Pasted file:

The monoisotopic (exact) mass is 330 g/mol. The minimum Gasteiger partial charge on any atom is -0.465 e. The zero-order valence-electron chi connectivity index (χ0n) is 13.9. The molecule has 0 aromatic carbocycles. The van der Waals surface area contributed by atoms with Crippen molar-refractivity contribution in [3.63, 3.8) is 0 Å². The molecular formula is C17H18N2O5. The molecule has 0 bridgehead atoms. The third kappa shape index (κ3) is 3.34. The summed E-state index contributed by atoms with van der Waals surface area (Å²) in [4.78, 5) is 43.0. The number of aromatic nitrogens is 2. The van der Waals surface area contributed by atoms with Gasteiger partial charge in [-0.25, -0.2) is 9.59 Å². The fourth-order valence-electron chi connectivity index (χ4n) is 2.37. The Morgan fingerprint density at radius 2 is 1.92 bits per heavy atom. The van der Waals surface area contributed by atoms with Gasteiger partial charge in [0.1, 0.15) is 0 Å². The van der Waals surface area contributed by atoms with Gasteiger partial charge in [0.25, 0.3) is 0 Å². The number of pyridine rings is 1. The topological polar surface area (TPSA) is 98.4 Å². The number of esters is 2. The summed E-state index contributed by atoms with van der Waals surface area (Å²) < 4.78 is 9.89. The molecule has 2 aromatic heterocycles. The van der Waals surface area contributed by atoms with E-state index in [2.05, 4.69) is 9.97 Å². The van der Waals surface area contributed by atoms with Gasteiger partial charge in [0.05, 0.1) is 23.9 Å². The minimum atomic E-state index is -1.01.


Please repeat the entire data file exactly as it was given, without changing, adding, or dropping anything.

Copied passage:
The monoisotopic (exact) mass is 330 g/mol. The minimum Gasteiger partial charge on any atom is -0.465 e. The zero-order valence-electron chi connectivity index (χ0n) is 13.9. The molecule has 0 aromatic carbocycles. The van der Waals surface area contributed by atoms with Crippen molar-refractivity contribution in [3.63, 3.8) is 0 Å². The molecular formula is C17H18N2O5. The molecule has 0 bridgehead atoms. The third kappa shape index (κ3) is 3.34. The summed E-state index contributed by atoms with van der Waals surface area (Å²) in [4.78, 5) is 43.0. The number of aromatic nitrogens is 2. The van der Waals surface area contributed by atoms with Gasteiger partial charge in [-0.25, -0.2) is 9.59 Å². The fourth-order valence-electron chi connectivity index (χ4n) is 2.37. The Morgan fingerprint density at radius 2 is 1.92 bits per heavy atom. The van der Waals surface area contributed by atoms with Gasteiger partial charge in [0.1, 0.15) is 0 Å². The van der Waals surface area contributed by atoms with Gasteiger partial charge in [0.25, 0.3) is 0 Å². The number of pyridine rings is 1. The topological polar surface area (TPSA) is 98.4 Å². The number of esters is 2. The summed E-state index contributed by atoms with van der Waals surface area (Å²) < 4.78 is 9.89. The molecule has 2 aromatic heterocycles. The van der Waals surface area contributed by atoms with E-state index in [2.05, 4.69) is 9.97 Å². The van der Waals surface area contributed by atoms with Gasteiger partial charge in [0.05, 0.1) is 23.9 Å². The minimum atomic E-state index is -1.01.